By Ginny Rosenkranz

The Bald Cypress (Taxodium distichum) is an interesting native tree that looks like it should be an evergreen, but in the late fall of the year the slender green needles turn a soft cinnamon orange/brown color then fall completely off the tree, leaving it “bald.”
This long lived conifer lives as far south as Florida, and as far west as Texas and grow very well in Maryland.
It is one of the few trees that can live in the swamps and rivers, but can also grow beautifully on dry land.
The tree trunks flare out at the base and if they grow in the water, the trees will also develop distinctive knobby root growths that are called “knees’”that grow in slender pyramids above the water.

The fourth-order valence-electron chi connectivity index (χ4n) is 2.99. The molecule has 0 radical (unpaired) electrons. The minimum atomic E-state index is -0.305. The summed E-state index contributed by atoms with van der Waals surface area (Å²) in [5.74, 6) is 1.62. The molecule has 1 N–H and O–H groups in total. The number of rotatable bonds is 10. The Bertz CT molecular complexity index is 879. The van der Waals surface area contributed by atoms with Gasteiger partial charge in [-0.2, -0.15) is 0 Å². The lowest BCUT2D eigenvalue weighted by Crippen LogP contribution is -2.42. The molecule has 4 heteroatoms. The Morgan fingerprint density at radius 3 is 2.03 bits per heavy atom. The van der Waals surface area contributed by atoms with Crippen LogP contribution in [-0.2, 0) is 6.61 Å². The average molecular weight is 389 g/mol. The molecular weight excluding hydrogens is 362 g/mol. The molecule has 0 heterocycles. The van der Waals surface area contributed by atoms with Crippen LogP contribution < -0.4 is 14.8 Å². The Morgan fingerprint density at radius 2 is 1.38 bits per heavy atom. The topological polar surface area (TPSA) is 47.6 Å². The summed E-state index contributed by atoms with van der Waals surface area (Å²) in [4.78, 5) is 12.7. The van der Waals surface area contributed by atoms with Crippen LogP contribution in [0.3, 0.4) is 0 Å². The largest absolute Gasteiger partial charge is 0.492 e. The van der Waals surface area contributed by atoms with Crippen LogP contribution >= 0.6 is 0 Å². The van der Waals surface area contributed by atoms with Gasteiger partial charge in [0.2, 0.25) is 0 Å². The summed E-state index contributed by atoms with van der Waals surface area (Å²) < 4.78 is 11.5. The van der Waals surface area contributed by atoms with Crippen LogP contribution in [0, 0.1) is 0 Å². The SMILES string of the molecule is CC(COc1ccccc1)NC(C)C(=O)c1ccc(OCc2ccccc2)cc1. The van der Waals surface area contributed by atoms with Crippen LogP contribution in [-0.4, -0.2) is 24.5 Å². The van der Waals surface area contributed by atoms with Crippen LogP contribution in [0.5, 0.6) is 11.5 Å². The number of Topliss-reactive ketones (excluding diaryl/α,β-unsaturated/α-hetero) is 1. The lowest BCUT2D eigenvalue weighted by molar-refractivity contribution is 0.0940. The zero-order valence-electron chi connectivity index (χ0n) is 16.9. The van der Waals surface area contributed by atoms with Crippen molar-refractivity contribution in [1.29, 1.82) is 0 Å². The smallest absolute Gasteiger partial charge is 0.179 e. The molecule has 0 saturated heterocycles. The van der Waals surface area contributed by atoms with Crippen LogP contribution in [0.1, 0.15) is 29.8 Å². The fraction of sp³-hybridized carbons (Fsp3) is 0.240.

Whether growing in water or growing above ground, the trees can reach as much as 50-75 feet tall by 20-30 feet wide, so they will need room to grow!
The bright yellow green leaves emerge early in the spring to mature into a soft sage green and are sometimes described as resembling feathers.
The fibrous bark looks lovely in the winter with its attractive reddish brown color, and the small rounded cones start out green to purple then mature to brown.
Although these beautiful trees do not make a good evergreen holiday tree, they add so much color and texture to the landscape throughout the year.
(Editor’s Note: Ginny Rosenkranz is a commercial horticulture specialist with the University of Maryland Extension.)